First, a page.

Already marked as an enhancement. It should be conditionally generated because it is quite possible to write correct code without the checks.

The way the checks should work is:

  1. wrap needs to take an additional buffer length param
  2. one check on wrap that ensures block length is OK for buffer length (i.e. each root field will fit)
  3. one check on repeating group access for buffer length encode/decode (i.e. group fits)
  4. check on variable length field access for buffer length encode/decode (i.e. field fits)

These are fairly cheap as @mjpt777 suggests and is what I suggested above anyway. So, it gives parity with Java and C#. And makes it easier for users. It's also in line with what other tools do as well with optional checks.

@kentonv

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kentonv commented May 8, 2014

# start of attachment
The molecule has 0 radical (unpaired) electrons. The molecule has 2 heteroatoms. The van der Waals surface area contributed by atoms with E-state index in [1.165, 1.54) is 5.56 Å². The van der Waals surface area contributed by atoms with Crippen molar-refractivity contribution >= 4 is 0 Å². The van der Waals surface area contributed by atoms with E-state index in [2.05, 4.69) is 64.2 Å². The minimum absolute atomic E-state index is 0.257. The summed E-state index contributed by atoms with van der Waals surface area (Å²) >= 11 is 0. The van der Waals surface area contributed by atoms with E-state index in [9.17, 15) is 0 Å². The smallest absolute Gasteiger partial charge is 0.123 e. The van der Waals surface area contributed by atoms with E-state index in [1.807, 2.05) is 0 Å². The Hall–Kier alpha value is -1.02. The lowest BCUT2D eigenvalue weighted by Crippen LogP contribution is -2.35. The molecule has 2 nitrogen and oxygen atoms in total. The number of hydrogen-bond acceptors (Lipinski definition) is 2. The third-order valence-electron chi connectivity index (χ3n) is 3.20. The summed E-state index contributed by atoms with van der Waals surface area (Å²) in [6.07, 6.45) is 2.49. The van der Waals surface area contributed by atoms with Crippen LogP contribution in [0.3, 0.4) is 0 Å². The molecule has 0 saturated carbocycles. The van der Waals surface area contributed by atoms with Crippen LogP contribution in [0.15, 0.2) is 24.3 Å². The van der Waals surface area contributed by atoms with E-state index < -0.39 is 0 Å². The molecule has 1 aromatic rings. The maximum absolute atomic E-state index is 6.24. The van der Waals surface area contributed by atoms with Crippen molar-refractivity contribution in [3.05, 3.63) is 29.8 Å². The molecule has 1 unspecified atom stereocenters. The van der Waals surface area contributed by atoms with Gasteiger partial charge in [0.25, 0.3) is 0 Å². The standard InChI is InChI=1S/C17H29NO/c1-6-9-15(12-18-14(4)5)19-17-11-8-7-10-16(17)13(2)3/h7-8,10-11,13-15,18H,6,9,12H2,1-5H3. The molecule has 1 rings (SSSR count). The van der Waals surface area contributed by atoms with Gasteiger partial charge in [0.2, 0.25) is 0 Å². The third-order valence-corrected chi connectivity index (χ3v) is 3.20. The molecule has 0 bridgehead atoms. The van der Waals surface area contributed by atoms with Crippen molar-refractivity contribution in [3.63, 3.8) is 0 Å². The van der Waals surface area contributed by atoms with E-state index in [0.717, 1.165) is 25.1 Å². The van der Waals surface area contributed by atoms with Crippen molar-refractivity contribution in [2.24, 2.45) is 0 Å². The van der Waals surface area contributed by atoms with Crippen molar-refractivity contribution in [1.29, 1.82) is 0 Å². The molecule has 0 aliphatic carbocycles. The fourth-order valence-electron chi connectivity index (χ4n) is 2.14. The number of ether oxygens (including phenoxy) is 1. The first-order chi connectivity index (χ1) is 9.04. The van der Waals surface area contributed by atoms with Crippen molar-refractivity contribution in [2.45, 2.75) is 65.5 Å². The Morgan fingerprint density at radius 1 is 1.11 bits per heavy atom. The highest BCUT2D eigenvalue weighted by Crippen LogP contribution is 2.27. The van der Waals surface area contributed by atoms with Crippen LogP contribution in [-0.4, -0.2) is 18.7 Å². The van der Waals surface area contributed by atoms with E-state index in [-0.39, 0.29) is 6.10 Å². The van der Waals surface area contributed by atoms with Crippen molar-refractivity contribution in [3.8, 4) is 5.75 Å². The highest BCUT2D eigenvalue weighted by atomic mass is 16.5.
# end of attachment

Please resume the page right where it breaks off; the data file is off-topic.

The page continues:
Don't forget that you can __builtin_expect these branches, which makes them pretty damned cheap.

@tmontgomery

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tmontgomery commented May 8, 2014

Indeed. I played with that for the actingVersion checks as well.

@tmontgomery tmontgomery self-assigned this May 9, 2014

@tmontgomery tmontgomery added this to the 1.1 milestone May 9, 2014

@tmontgomery

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tmontgomery commented May 9, 2014

Placing this one on my plate for as soon as I can get to it.

tmontgomery pushed a commit that referenced this issue May 11, 2014